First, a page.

Torrential rain, flash floods and raging wildfires have devastated Europe this summer.
Few European countries have escaped the extreme weather spreading throughout the continent. Wildfires have raged across much of Western Europe and the Mediterranean, while flooding and rainstorms have plagued central European countries including Croatia, Austria and the Czech Republic.
A combination of climate change and the global weather phenomenon El Niño are believed to be contributing to the extreme weather events.
El Niño occurs when ocean waters become much warmer than usual. According to the WMO, it’s very likely to continue at this strength or higher until the end of 2023.
Floods causing chaos throughout Central Europe
Germany, Austria, Hungary, Slovenia, the Czech Republic and Georgia are just some of the countries which have been hit by torrential rain and flash floods in recent weeks and months.
This weekend, Slovenia was battered by a month’s worth of rain in just 24 hours. It caused three deaths and an estimated €500 million worth of damage.
In Austria, severe rainfall has battered Carinthia and Styria, while in Hungary, the Danube burst its banks.
Despite their own extreme weather issues, the Hungarian government has agreed to assist Georgia with relief aid after a landslide caused by excess rain killed 18 people in the mountain resort of Shovi.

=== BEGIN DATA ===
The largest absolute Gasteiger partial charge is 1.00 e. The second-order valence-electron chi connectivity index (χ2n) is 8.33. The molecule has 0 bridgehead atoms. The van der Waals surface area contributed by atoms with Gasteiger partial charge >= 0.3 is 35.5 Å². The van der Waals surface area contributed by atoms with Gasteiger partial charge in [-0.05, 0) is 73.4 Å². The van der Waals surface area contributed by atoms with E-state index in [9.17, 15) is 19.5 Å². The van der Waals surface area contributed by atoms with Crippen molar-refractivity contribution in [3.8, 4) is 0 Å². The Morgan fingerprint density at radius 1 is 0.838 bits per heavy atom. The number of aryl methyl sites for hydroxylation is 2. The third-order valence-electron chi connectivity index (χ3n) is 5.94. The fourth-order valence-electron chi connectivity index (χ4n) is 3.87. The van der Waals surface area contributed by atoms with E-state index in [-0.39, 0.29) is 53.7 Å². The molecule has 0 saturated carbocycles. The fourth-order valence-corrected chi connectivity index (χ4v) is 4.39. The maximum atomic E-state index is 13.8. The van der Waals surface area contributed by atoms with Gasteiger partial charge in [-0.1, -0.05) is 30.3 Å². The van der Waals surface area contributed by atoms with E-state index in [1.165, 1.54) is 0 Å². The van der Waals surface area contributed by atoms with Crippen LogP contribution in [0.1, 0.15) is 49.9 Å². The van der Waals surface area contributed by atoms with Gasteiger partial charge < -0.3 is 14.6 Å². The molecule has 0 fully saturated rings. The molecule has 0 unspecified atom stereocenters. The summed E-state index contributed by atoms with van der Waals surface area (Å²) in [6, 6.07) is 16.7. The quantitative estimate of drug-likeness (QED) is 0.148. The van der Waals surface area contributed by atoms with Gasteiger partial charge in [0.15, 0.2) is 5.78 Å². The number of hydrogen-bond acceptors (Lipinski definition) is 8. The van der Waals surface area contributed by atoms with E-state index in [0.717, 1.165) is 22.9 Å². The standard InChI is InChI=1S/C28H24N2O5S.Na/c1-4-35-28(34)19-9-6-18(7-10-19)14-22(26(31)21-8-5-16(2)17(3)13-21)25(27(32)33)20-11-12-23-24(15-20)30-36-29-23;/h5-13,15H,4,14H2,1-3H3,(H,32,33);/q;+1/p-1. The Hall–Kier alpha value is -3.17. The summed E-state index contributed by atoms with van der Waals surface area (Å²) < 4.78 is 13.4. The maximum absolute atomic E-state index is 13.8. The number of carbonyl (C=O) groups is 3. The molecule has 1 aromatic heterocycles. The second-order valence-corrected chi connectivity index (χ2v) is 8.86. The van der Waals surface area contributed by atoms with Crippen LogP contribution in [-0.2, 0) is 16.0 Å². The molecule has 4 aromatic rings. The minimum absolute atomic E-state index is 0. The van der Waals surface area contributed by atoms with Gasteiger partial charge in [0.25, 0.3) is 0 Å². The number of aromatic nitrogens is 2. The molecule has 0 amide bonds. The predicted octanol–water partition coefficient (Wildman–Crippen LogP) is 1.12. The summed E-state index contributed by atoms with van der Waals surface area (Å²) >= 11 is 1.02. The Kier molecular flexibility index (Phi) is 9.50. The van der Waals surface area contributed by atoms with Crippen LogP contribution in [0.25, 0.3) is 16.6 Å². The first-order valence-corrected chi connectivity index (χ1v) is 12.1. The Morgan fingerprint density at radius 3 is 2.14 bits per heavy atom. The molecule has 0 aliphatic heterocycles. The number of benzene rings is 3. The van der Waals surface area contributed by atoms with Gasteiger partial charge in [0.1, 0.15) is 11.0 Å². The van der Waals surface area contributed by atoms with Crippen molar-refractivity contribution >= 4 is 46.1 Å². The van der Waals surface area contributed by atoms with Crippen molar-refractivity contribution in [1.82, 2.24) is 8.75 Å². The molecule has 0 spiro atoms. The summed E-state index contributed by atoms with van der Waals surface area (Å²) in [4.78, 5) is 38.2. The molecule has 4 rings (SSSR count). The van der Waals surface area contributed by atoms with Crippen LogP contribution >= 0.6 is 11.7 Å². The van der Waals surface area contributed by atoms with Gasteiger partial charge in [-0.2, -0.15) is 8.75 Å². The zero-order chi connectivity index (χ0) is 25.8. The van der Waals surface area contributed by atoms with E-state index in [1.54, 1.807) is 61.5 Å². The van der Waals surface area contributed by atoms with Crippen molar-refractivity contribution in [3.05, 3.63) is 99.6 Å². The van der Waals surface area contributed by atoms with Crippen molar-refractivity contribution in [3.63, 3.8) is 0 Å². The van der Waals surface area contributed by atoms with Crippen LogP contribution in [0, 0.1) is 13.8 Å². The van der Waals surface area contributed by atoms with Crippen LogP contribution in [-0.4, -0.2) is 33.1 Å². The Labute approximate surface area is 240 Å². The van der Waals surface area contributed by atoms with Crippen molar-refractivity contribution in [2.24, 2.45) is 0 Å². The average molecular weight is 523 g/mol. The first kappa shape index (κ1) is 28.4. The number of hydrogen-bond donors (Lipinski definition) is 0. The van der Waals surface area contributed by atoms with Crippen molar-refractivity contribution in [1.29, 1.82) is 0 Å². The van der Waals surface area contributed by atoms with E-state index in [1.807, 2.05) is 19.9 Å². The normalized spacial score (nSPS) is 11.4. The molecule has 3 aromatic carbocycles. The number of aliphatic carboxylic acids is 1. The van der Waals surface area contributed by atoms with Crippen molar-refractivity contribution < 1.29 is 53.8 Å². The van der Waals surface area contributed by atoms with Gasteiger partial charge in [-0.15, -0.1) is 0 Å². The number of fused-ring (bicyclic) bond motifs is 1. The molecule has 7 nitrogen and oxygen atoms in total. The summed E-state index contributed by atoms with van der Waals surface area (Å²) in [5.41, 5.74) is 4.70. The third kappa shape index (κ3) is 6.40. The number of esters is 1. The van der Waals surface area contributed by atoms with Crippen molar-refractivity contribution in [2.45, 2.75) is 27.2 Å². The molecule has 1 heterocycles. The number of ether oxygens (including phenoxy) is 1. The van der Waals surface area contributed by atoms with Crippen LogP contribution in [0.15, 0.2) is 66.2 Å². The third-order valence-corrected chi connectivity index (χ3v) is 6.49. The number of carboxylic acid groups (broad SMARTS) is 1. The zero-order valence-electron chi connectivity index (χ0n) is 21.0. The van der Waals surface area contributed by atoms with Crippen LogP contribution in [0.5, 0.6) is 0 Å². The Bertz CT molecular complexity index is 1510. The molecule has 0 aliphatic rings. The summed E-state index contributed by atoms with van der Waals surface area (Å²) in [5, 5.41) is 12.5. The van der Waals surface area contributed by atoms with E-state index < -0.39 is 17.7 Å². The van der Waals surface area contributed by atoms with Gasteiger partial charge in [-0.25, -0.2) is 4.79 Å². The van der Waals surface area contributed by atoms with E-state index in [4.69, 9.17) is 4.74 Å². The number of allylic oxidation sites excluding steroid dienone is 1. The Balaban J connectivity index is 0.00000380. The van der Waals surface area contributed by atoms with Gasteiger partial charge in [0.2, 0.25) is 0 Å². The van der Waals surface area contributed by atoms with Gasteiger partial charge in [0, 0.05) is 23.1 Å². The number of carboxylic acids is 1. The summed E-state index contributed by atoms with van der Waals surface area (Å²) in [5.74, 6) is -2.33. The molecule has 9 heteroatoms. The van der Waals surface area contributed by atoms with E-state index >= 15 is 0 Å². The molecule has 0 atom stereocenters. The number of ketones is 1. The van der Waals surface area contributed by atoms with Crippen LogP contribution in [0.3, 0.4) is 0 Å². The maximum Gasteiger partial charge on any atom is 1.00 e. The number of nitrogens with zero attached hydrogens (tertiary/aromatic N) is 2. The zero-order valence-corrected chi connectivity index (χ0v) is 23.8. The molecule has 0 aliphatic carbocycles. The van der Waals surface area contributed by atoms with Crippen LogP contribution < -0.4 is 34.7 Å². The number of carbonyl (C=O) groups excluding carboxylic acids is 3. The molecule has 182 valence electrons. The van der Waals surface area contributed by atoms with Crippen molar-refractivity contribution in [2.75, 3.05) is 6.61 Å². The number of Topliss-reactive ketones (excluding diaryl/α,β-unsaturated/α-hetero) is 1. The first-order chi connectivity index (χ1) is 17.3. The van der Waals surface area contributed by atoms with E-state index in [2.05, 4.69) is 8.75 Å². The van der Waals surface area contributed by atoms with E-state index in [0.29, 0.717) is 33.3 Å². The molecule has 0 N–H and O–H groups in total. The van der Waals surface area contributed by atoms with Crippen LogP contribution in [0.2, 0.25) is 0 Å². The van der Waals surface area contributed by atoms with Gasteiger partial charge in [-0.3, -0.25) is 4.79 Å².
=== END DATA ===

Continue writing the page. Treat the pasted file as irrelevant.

Wildfires cause mass evacuations across Eastern Europe and the Mediterranean
Where some countries experience unprecedented flooding, others are fighting fire.
Record temperatures across the continent have led to a breakout of wildfires from central Portugal to Athens. Heatwaves have set new temperature records on land and sea, and seen many countries issue alerts for dangerously high temperatures.
In the northeastern region of Catalonia, wildfires have burnt at least 500 hectares of land and more than 130 people have been evacuated. This weekend, the blazes spread towards the French border causing many people in local Catalan towns and villages to have to leave their homes. The flames are believed to have covered a distance of 600 football fields in 24 hours and resulted in 4,000 homes losing power.
Temperatures are expected to reach as high as 43C in southern Spain and central and southern Portugal in the coming days, causing concern that more fires will materialise.
So far, approximately 70,000 hectares of land have been burnt by the blazes in the country - considerably less than last year’s record-breaking 300,000 hectares.
Meanwhile in neighbouring Portugal, more than 1,000 firefighters and 12 water-bombing planes were deployed across the central and southern regions to tackle blazes ignited by extreme hot weather.
Summer holiday hotspot Greece hasn’t escaped the extreme weather either. Thousands were evacuated after multiple fires sprang up on many of its islands.
10 to 20 per cent of Rhodes has been burnt and as many as 20,000 residents and tourists were forced to leave as flames rage through the seaside villages of Kiotari, Gennadi, Pefki, Lindos, Lardos and Kalathos.
Watch the video above to see Europe’s weather extremes.